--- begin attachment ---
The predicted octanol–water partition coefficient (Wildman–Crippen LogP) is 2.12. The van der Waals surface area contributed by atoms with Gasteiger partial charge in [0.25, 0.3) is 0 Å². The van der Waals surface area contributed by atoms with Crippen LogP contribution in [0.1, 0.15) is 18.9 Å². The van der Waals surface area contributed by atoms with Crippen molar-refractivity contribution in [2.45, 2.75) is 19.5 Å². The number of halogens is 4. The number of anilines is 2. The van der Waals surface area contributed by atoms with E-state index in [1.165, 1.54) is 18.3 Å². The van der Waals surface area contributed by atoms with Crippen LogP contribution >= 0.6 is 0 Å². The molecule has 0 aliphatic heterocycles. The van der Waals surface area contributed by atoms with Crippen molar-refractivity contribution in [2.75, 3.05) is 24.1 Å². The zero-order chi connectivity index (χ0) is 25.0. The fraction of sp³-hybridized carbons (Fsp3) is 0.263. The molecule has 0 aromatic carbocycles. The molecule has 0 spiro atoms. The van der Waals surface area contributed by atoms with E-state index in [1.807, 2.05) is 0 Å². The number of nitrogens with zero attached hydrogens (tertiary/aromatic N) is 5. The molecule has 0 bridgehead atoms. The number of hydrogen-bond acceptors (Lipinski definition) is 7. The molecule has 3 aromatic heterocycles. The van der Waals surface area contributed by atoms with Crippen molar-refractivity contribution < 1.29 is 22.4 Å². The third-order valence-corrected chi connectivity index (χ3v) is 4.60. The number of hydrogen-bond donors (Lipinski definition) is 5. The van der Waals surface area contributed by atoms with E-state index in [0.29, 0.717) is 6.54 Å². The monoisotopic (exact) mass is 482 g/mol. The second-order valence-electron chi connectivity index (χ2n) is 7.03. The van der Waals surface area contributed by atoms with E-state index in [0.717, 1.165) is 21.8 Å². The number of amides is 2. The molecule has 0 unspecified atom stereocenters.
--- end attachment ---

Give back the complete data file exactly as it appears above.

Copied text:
The predicted octanol–water partition coefficient (Wildman–Crippen LogP) is 2.12. The van der Waals surface area contributed by atoms with Gasteiger partial charge in [0.25, 0.3) is 0 Å². The van der Waals surface area contributed by atoms with Crippen LogP contribution in [0.1, 0.15) is 18.9 Å². The van der Waals surface area contributed by atoms with Crippen molar-refractivity contribution in [2.45, 2.75) is 19.5 Å². The number of halogens is 4. The number of anilines is 2. The van der Waals surface area contributed by atoms with E-state index in [1.165, 1.54) is 18.3 Å². The van der Waals surface area contributed by atoms with Crippen LogP contribution >= 0.6 is 0 Å². The molecule has 0 aliphatic heterocycles. The van der Waals surface area contributed by atoms with Crippen molar-refractivity contribution in [2.75, 3.05) is 24.1 Å². The zero-order chi connectivity index (χ0) is 25.0. The fraction of sp³-hybridized carbons (Fsp3) is 0.263. The molecule has 0 aromatic carbocycles. The molecule has 0 spiro atoms. The van der Waals surface area contributed by atoms with E-state index in [1.807, 2.05) is 0 Å². The number of nitrogens with zero attached hydrogens (tertiary/aromatic N) is 5. The molecule has 0 bridgehead atoms. The number of hydrogen-bond acceptors (Lipinski definition) is 7. The molecule has 3 aromatic heterocycles. The van der Waals surface area contributed by atoms with Crippen molar-refractivity contribution < 1.29 is 22.4 Å². The third-order valence-corrected chi connectivity index (χ3v) is 4.60. The number of hydrogen-bond donors (Lipinski definition) is 5. The van der Waals surface area contributed by atoms with E-state index in [0.29, 0.717) is 6.54 Å². The monoisotopic (exact) mass is 482 g/mol. The second-order valence-electron chi connectivity index (χ2n) is 7.03. The van der Waals surface area contributed by atoms with E-state index in [0.717, 1.165) is 21.8 Å². The number of amides is 2. The molecule has 0 unspecified atom stereocenters.